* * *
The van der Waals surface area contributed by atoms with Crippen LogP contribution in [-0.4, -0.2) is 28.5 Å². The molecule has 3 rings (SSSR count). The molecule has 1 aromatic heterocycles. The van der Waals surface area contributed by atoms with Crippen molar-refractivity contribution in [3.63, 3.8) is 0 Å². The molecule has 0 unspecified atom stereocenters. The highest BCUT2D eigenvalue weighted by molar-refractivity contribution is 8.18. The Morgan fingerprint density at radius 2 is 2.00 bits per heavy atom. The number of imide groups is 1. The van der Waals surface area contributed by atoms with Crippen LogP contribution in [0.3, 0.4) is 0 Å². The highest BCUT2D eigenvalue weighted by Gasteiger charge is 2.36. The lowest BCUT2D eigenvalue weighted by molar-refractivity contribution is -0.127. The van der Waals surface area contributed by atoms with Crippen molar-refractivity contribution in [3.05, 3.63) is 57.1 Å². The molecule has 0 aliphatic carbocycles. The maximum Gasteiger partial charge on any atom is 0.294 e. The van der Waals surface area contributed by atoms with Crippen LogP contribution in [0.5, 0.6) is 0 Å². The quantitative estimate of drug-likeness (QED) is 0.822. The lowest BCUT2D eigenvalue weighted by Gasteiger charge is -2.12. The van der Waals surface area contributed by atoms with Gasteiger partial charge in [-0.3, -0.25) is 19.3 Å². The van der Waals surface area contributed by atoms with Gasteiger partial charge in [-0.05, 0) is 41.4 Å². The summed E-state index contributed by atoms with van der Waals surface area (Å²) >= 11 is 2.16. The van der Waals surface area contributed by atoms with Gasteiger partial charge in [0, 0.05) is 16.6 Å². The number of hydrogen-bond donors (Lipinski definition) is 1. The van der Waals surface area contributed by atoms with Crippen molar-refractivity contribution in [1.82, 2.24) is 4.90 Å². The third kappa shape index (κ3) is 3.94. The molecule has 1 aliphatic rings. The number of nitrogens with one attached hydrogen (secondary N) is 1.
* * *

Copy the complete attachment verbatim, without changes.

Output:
The van der Waals surface area contributed by atoms with Crippen LogP contribution in [-0.4, -0.2) is 28.5 Å². The molecule has 3 rings (SSSR count). The molecule has 1 aromatic heterocycles. The van der Waals surface area contributed by atoms with Crippen molar-refractivity contribution in [3.63, 3.8) is 0 Å². The molecule has 0 unspecified atom stereocenters. The highest BCUT2D eigenvalue weighted by molar-refractivity contribution is 8.18. The Morgan fingerprint density at radius 2 is 2.00 bits per heavy atom. The number of imide groups is 1. The van der Waals surface area contributed by atoms with Crippen LogP contribution in [0.3, 0.4) is 0 Å². The highest BCUT2D eigenvalue weighted by Gasteiger charge is 2.36. The lowest BCUT2D eigenvalue weighted by molar-refractivity contribution is -0.127. The van der Waals surface area contributed by atoms with Crippen molar-refractivity contribution in [3.05, 3.63) is 57.1 Å². The molecule has 0 aliphatic carbocycles. The maximum Gasteiger partial charge on any atom is 0.294 e. The van der Waals surface area contributed by atoms with Crippen LogP contribution in [0.5, 0.6) is 0 Å². The quantitative estimate of drug-likeness (QED) is 0.822. The lowest BCUT2D eigenvalue weighted by Gasteiger charge is -2.12. The van der Waals surface area contributed by atoms with Gasteiger partial charge in [-0.3, -0.25) is 19.3 Å². The van der Waals surface area contributed by atoms with Gasteiger partial charge in [-0.05, 0) is 41.4 Å². The summed E-state index contributed by atoms with van der Waals surface area (Å²) >= 11 is 2.16. The van der Waals surface area contributed by atoms with Gasteiger partial charge in [0, 0.05) is 16.6 Å². The number of hydrogen-bond donors (Lipinski definition) is 1. The van der Waals surface area contributed by atoms with Crippen molar-refractivity contribution in [1.82, 2.24) is 4.90 Å². The third kappa shape index (κ3) is 3.94. The molecule has 1 aliphatic rings. The number of nitrogens with one attached hydrogen (secondary N) is 1.